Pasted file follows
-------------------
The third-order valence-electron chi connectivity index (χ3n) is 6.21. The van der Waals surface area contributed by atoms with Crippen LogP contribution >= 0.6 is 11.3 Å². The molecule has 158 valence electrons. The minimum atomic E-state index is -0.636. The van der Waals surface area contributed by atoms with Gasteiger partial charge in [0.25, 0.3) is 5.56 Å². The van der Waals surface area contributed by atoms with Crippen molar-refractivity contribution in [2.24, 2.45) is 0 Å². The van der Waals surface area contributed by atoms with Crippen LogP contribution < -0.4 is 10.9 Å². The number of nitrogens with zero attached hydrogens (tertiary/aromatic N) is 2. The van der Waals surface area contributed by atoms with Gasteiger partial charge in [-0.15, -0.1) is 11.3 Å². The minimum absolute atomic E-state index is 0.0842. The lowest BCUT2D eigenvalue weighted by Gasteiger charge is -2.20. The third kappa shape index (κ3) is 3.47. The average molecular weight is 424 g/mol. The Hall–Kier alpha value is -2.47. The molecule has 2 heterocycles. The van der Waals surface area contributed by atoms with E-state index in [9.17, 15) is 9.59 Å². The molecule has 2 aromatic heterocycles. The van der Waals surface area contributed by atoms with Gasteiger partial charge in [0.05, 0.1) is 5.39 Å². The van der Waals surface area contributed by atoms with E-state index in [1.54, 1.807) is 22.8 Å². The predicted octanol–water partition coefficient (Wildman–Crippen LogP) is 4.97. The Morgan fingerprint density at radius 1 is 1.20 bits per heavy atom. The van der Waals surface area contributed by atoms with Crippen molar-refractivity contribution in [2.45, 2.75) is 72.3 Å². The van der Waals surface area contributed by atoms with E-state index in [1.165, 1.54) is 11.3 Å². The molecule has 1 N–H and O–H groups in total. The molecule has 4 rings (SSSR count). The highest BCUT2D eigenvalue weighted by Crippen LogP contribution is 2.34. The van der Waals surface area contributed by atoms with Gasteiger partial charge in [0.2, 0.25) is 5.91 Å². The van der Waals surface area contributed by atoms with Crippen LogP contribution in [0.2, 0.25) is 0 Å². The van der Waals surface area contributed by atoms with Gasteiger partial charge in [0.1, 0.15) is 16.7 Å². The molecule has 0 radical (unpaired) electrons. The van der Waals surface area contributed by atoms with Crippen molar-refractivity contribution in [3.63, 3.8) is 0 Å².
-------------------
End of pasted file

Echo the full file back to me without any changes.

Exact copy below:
The third-order valence-electron chi connectivity index (χ3n) is 6.21. The van der Waals surface area contributed by atoms with Crippen LogP contribution >= 0.6 is 11.3 Å². The molecule has 158 valence electrons. The minimum atomic E-state index is -0.636. The van der Waals surface area contributed by atoms with Gasteiger partial charge in [0.25, 0.3) is 5.56 Å². The van der Waals surface area contributed by atoms with Crippen molar-refractivity contribution in [2.24, 2.45) is 0 Å². The van der Waals surface area contributed by atoms with Crippen LogP contribution < -0.4 is 10.9 Å². The number of nitrogens with zero attached hydrogens (tertiary/aromatic N) is 2. The van der Waals surface area contributed by atoms with Gasteiger partial charge in [-0.15, -0.1) is 11.3 Å². The minimum absolute atomic E-state index is 0.0842. The lowest BCUT2D eigenvalue weighted by Gasteiger charge is -2.20. The third kappa shape index (κ3) is 3.47. The average molecular weight is 424 g/mol. The Hall–Kier alpha value is -2.47. The molecule has 2 heterocycles. The van der Waals surface area contributed by atoms with E-state index in [9.17, 15) is 9.59 Å². The molecule has 2 aromatic heterocycles. The van der Waals surface area contributed by atoms with Gasteiger partial charge in [0.05, 0.1) is 5.39 Å². The van der Waals surface area contributed by atoms with E-state index in [1.54, 1.807) is 22.8 Å². The predicted octanol–water partition coefficient (Wildman–Crippen LogP) is 4.97. The Morgan fingerprint density at radius 1 is 1.20 bits per heavy atom. The van der Waals surface area contributed by atoms with Crippen molar-refractivity contribution in [2.45, 2.75) is 72.3 Å². The van der Waals surface area contributed by atoms with E-state index in [1.165, 1.54) is 11.3 Å². The molecule has 1 N–H and O–H groups in total. The molecule has 4 rings (SSSR count). The highest BCUT2D eigenvalue weighted by Crippen LogP contribution is 2.34. The van der Waals surface area contributed by atoms with Gasteiger partial charge in [0.2, 0.25) is 5.91 Å². The van der Waals surface area contributed by atoms with Crippen LogP contribution in [0.2, 0.25) is 0 Å². The van der Waals surface area contributed by atoms with Gasteiger partial charge in [0.1, 0.15) is 16.7 Å². The molecule has 0 radical (unpaired) electrons. The van der Waals surface area contributed by atoms with Crippen molar-refractivity contribution in [3.63, 3.8) is 0 Å².